Rail strike over disability benefits averted
WASHINGTON (AP) _ A nationwide rail strike was narrowly averted Tuesday when industry and union leaders agreed to continue discussions about a proposed change in disability benefits.
Attorneys for the railroads were already at federal court to seek a restraining order when several unions agreed to delay a threatened walkout.
At issue is a Dec. 18 vote by the federal Railroad Retirement Board to change the 50-year-old guidelines for determining eligibility for disability pay. The change was proposed by the railroads.
Several unions had threatened to shut down the rails Wednesday morning.
``Today’s agreement in principle will at least put to rest for the time being the disputes arising out of this disability issue,″ said Ed Wytkind, executive director of the AFL-CIO’s Transportation Trades Department.
Wytkind said the unions were satisfied that the railroads would collaborate with labor about any changes to disability benefits.
Attorneys from the National Railroad Labor Conference, which handles collective bargaining on behalf of freight railroads, met late Tuesday with union presidents representing train operators, ticket takers and signalmen.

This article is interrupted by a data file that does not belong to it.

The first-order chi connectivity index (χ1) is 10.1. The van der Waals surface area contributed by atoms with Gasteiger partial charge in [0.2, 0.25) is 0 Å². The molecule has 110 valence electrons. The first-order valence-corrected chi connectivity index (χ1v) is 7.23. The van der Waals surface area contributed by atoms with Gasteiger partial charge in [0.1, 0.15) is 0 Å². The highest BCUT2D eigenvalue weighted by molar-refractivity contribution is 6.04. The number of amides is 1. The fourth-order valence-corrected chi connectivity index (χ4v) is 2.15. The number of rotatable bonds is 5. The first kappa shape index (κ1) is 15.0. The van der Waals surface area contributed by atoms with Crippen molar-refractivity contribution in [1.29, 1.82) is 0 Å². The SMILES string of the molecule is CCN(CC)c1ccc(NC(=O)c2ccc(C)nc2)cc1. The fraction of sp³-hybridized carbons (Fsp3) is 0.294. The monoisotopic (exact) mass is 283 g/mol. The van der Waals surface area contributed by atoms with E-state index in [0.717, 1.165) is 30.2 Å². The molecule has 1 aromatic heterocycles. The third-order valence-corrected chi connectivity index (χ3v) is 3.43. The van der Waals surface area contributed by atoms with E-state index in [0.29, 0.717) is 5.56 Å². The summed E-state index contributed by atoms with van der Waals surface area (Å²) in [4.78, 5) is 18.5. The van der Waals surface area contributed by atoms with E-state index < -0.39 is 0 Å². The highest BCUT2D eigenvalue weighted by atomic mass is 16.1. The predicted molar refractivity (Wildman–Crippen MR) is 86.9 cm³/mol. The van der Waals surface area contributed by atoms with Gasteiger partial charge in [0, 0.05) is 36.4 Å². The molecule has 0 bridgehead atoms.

``What the railroads and the unions would very much like is to have a consensus reached,″ said Joanne Moorhead, the conference counsel.
The Railroad Retirement Board consists of three members appointed by the president, one from labor, one from the public sector and one from the railroads. Its decisions are reviewed by the Office of Management and Budget and open to public comment.
Wytkind said a 1946 amendment to the Railroad Retirement Act requires the board to implement changes to occupational disability standards ``with cooperation of employers and employees.″